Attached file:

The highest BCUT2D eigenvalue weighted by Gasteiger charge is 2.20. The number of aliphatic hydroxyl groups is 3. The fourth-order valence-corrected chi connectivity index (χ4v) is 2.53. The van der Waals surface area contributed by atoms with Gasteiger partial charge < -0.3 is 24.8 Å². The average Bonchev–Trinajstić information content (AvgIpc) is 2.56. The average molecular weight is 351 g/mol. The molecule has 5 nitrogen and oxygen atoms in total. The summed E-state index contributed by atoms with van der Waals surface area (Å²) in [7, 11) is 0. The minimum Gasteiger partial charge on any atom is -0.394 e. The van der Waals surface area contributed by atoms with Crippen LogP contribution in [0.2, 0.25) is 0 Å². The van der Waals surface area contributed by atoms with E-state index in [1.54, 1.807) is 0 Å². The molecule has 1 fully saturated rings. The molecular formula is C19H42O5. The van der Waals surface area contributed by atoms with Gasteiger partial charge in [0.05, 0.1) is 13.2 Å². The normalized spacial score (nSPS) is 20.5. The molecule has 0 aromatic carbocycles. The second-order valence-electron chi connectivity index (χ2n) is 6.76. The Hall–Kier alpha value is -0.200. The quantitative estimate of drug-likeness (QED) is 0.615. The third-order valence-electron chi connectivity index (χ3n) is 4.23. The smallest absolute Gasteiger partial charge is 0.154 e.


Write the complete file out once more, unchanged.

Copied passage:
The highest BCUT2D eigenvalue weighted by Gasteiger charge is 2.20. The number of aliphatic hydroxyl groups is 3. The fourth-order valence-corrected chi connectivity index (χ4v) is 2.53. The van der Waals surface area contributed by atoms with Gasteiger partial charge < -0.3 is 24.8 Å². The average Bonchev–Trinajstić information content (AvgIpc) is 2.56. The average molecular weight is 351 g/mol. The molecule has 5 nitrogen and oxygen atoms in total. The summed E-state index contributed by atoms with van der Waals surface area (Å²) in [7, 11) is 0. The minimum Gasteiger partial charge on any atom is -0.394 e. The van der Waals surface area contributed by atoms with Crippen LogP contribution in [0.2, 0.25) is 0 Å². The van der Waals surface area contributed by atoms with E-state index in [1.54, 1.807) is 0 Å². The molecule has 1 fully saturated rings. The molecular formula is C19H42O5. The van der Waals surface area contributed by atoms with Gasteiger partial charge in [0.05, 0.1) is 13.2 Å². The normalized spacial score (nSPS) is 20.5. The molecule has 0 aromatic carbocycles. The second-order valence-electron chi connectivity index (χ2n) is 6.76. The Hall–Kier alpha value is -0.200. The quantitative estimate of drug-likeness (QED) is 0.615. The third-order valence-electron chi connectivity index (χ3n) is 4.23. The smallest absolute Gasteiger partial charge is 0.154 e.